Robert S. MacLennan/Black Sea Project

“The synagogue of the Jews” will act as guardian of a newly released slave, according to the Greek text on this manumission document from the Simferopol Museum in the Crimea. Dating to about the end of the first century C.E., this marble stela, 19 inches high and 11 inches wide, stipulates that the slave—whose name is illegible—cannot be re-enslaved and is free to travel anywhere in the world, provided that he or she adheres devoutly to the proseuche, or Jewish community.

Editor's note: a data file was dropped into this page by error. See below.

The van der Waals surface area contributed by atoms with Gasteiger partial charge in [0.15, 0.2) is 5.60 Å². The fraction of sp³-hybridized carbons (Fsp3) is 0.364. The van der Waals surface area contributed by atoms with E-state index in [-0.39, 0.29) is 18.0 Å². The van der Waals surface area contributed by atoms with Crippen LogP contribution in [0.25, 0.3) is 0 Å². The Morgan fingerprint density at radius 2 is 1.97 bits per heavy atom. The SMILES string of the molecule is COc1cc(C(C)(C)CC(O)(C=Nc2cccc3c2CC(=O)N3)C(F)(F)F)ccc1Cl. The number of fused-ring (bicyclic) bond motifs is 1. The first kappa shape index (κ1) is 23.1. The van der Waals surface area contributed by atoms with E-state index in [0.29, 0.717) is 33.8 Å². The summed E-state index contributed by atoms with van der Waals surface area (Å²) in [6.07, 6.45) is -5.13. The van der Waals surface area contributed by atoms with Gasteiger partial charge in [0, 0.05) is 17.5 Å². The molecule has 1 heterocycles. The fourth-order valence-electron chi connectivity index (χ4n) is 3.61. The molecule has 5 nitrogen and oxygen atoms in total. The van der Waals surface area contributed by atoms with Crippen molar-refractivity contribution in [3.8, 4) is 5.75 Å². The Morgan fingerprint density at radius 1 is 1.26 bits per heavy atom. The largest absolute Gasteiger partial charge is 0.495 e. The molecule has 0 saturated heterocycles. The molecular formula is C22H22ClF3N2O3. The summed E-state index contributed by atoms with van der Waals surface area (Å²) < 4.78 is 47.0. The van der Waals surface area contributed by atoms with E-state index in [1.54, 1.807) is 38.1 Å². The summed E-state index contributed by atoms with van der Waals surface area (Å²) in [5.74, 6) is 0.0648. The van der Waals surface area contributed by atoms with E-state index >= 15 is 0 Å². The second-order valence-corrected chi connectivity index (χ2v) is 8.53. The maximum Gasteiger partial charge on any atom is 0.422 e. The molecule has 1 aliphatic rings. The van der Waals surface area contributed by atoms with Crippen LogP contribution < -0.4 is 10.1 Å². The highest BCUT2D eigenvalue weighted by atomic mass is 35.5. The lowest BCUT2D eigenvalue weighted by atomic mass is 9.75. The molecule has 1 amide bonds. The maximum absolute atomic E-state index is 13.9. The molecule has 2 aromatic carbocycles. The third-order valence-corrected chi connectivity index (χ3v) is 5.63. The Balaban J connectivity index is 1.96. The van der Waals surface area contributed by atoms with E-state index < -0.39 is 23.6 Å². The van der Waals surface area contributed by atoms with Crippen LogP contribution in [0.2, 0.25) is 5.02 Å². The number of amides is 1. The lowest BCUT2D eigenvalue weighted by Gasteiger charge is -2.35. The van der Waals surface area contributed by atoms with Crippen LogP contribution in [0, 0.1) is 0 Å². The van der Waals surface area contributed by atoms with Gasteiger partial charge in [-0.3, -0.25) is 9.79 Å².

Twelve manumission documents from the Crimea region have been recovered, and a number of these documents entrust the preservation of the slave’s freedom to the Jewish community. Not only were there established Jewish communities on the Crimean peninsula by the first century C.E., but these communities commanded respect and were trusted to perform important civic functions.